RiverHouse Press Blog by Ron Kraybill
Here’s a strategy to improve dynamics in a difficult conversation: In an argument or tense discussion, replace “but” with “and”.
Lawyer/mediator Susan Ingram describes this in her recent blog. “Typically”, she writes, “When you’re having a discussion with another person, both of you are going back and forth with each of your own proposals, and not really listening to what the other person has just said.”
When we begin our comments in a conversation with “but”, Ingram says, “we are essentially negating and dismissing what the other person has just said. We are not valuing that person’s experiences and ideas and are just focusing on the point we want to make.”
Instead, she suggests, start with the word “and”. By doing this, say writes, “we are acknowledging that we have heard what the other person has said and allowing that there may be value in his or her words. Thus, we are effectively keeping the channels of communication open, encouraging problem solving, and moving the conversation along to a more likely resolution.”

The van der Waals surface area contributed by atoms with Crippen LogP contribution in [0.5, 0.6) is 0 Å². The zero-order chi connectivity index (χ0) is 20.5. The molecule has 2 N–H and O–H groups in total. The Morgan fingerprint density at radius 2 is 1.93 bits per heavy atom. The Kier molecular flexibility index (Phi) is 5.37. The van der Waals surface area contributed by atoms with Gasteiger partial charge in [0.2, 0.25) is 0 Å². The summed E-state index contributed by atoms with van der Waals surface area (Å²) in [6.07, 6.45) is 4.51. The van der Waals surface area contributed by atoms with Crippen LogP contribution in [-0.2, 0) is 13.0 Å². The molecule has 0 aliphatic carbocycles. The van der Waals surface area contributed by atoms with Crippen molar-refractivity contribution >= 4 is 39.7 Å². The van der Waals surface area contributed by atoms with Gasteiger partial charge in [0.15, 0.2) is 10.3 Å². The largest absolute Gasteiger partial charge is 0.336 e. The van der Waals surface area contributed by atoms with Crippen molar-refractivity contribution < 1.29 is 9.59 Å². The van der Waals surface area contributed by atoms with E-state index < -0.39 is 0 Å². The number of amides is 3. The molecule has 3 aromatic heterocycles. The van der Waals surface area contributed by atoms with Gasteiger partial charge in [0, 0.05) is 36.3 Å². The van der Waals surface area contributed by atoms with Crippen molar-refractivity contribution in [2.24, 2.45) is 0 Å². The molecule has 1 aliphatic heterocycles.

Replacing “but” with “and” sounds easy, but it’s not a simple cut and replace. You have to listen carefully and craft your “and” response in a way that conveys your concerns. You have to think it through and adjust a sentence or more in order for your “and” response to make sense.
It takes effort! But then, so do exercise, healthy eating, music practice, and a lot of other things we do to create the life we want.
Put Your Neocortex in Charge
From the perspective of brain functioning, with this small change you’re revving up your neocortex or “thinking brain”. When we’re stressed, upset or afraid, the primitive reptilian part of our brain becomes more influential. Its concerns are primarily survival and defense and it sees the world in anxious, oppositional terms. Once activated, it shoves aside other brain functions and does not easily let go its control.
But you can change this. When you listen deeply to others and think carefully about how to offer a less combative response, you empower your neocortex and encourage the reptilian brain to stand down. You begin to feel less upset and more capable of creative responses. The lightening of polarization from your side often brings reduced hostility in others. It’s a great example of how attention to something simple can facilitate complex change.
Dr. Ronald S. Kraybill is Peace and Development Advisor for the United Nations in Lesotho. He was Training Adviser 1993-1995 to the South African National Peace Accord, a structure created by political leaders to deal with violence during the political transition in South Africa. In recent years he has been involved in peace efforts in Israel/Palestine, Iraq, India, Sri Lanka, Burma and Guyana. He blogs on his publishing website, Riverhouse ePress.